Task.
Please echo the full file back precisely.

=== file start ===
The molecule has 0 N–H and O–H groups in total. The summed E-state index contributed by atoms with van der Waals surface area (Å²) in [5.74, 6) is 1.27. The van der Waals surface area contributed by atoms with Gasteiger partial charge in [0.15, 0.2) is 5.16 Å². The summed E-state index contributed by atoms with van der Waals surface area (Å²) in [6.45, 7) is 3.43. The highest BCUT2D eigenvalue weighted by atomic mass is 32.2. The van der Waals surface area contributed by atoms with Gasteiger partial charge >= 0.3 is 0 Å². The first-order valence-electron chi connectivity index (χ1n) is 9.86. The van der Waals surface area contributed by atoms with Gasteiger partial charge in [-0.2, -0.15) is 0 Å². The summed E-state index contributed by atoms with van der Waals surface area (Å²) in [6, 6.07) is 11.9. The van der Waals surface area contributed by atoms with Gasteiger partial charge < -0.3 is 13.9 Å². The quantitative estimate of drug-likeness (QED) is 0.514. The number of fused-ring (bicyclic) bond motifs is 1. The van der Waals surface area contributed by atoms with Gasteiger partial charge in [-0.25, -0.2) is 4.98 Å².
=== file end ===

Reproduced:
The molecule has 0 N–H and O–H groups in total. The summed E-state index contributed by atoms with van der Waals surface area (Å²) in [5.74, 6) is 1.27. The van der Waals surface area contributed by atoms with Gasteiger partial charge in [0.15, 0.2) is 5.16 Å². The summed E-state index contributed by atoms with van der Waals surface area (Å²) in [6.45, 7) is 3.43. The highest BCUT2D eigenvalue weighted by atomic mass is 32.2. The van der Waals surface area contributed by atoms with Gasteiger partial charge >= 0.3 is 0 Å². The first-order valence-electron chi connectivity index (χ1n) is 9.86. The van der Waals surface area contributed by atoms with Gasteiger partial charge in [-0.2, -0.15) is 0 Å². The summed E-state index contributed by atoms with van der Waals surface area (Å²) in [6, 6.07) is 11.9. The van der Waals surface area contributed by atoms with Gasteiger partial charge < -0.3 is 13.9 Å². The quantitative estimate of drug-likeness (QED) is 0.514. The number of fused-ring (bicyclic) bond motifs is 1. The van der Waals surface area contributed by atoms with Gasteiger partial charge in [-0.25, -0.2) is 4.98 Å².